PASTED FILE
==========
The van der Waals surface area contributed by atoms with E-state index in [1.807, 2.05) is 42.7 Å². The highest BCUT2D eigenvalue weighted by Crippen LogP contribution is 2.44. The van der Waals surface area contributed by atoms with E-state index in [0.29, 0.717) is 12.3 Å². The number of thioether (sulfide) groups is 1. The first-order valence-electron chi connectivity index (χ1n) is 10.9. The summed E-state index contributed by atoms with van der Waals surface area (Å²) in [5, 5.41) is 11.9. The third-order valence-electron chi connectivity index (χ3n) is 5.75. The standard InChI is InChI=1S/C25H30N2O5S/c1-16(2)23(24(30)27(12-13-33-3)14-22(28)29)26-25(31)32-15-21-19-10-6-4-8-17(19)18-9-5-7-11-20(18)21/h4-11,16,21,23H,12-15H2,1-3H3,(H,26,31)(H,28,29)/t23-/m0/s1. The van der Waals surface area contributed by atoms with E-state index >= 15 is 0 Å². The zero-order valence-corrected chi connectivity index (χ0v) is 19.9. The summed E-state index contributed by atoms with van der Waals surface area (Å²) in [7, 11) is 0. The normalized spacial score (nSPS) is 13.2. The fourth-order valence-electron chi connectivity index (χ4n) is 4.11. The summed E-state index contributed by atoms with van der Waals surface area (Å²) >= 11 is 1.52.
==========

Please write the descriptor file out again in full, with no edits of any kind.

The van der Waals surface area contributed by atoms with E-state index in [1.807, 2.05) is 42.7 Å². The highest BCUT2D eigenvalue weighted by Crippen LogP contribution is 2.44. The van der Waals surface area contributed by atoms with E-state index in [0.29, 0.717) is 12.3 Å². The number of thioether (sulfide) groups is 1. The first-order valence-electron chi connectivity index (χ1n) is 10.9. The summed E-state index contributed by atoms with van der Waals surface area (Å²) in [5, 5.41) is 11.9. The third-order valence-electron chi connectivity index (χ3n) is 5.75. The standard InChI is InChI=1S/C25H30N2O5S/c1-16(2)23(24(30)27(12-13-33-3)14-22(28)29)26-25(31)32-15-21-19-10-6-4-8-17(19)18-9-5-7-11-20(18)21/h4-11,16,21,23H,12-15H2,1-3H3,(H,26,31)(H,28,29)/t23-/m0/s1. The van der Waals surface area contributed by atoms with E-state index >= 15 is 0 Å². The zero-order valence-corrected chi connectivity index (χ0v) is 19.9. The summed E-state index contributed by atoms with van der Waals surface area (Å²) in [7, 11) is 0. The normalized spacial score (nSPS) is 13.2. The fourth-order valence-electron chi connectivity index (χ4n) is 4.11. The summed E-state index contributed by atoms with van der Waals surface area (Å²) >= 11 is 1.52.